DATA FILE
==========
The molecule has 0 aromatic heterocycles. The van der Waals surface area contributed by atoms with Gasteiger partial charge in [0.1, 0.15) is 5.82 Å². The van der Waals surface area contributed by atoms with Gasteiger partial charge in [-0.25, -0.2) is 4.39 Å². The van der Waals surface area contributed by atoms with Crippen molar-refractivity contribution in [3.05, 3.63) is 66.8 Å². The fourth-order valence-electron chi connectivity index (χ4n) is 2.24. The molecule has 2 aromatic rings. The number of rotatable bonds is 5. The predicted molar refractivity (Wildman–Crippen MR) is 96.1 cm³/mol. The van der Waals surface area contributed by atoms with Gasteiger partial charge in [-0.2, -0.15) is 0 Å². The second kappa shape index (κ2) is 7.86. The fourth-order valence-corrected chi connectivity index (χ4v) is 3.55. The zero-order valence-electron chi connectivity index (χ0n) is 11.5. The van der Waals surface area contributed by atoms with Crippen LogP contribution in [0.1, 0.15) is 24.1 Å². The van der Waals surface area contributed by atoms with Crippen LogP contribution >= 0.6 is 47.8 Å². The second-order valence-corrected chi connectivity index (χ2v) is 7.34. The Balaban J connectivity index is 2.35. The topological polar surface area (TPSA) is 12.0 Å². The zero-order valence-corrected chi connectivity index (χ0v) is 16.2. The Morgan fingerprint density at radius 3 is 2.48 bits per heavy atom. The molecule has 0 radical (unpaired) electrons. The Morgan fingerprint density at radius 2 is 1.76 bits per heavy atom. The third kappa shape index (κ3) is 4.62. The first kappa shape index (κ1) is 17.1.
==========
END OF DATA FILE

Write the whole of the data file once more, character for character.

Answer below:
The molecule has 0 aromatic heterocycles. The van der Waals surface area contributed by atoms with Gasteiger partial charge in [0.1, 0.15) is 5.82 Å². The van der Waals surface area contributed by atoms with Gasteiger partial charge in [-0.25, -0.2) is 4.39 Å². The van der Waals surface area contributed by atoms with Crippen molar-refractivity contribution in [3.05, 3.63) is 66.8 Å². The fourth-order valence-electron chi connectivity index (χ4n) is 2.24. The molecule has 2 aromatic rings. The number of rotatable bonds is 5. The predicted molar refractivity (Wildman–Crippen MR) is 96.1 cm³/mol. The van der Waals surface area contributed by atoms with Gasteiger partial charge in [-0.2, -0.15) is 0 Å². The second kappa shape index (κ2) is 7.86. The fourth-order valence-corrected chi connectivity index (χ4v) is 3.55. The zero-order valence-electron chi connectivity index (χ0n) is 11.5. The van der Waals surface area contributed by atoms with Crippen LogP contribution in [0.1, 0.15) is 24.1 Å². The van der Waals surface area contributed by atoms with Crippen LogP contribution >= 0.6 is 47.8 Å². The second-order valence-corrected chi connectivity index (χ2v) is 7.34. The Balaban J connectivity index is 2.35. The topological polar surface area (TPSA) is 12.0 Å². The zero-order valence-corrected chi connectivity index (χ0v) is 16.2. The Morgan fingerprint density at radius 3 is 2.48 bits per heavy atom. The molecule has 0 radical (unpaired) electrons. The Morgan fingerprint density at radius 2 is 1.76 bits per heavy atom. The third kappa shape index (κ3) is 4.62. The first kappa shape index (κ1) is 17.1.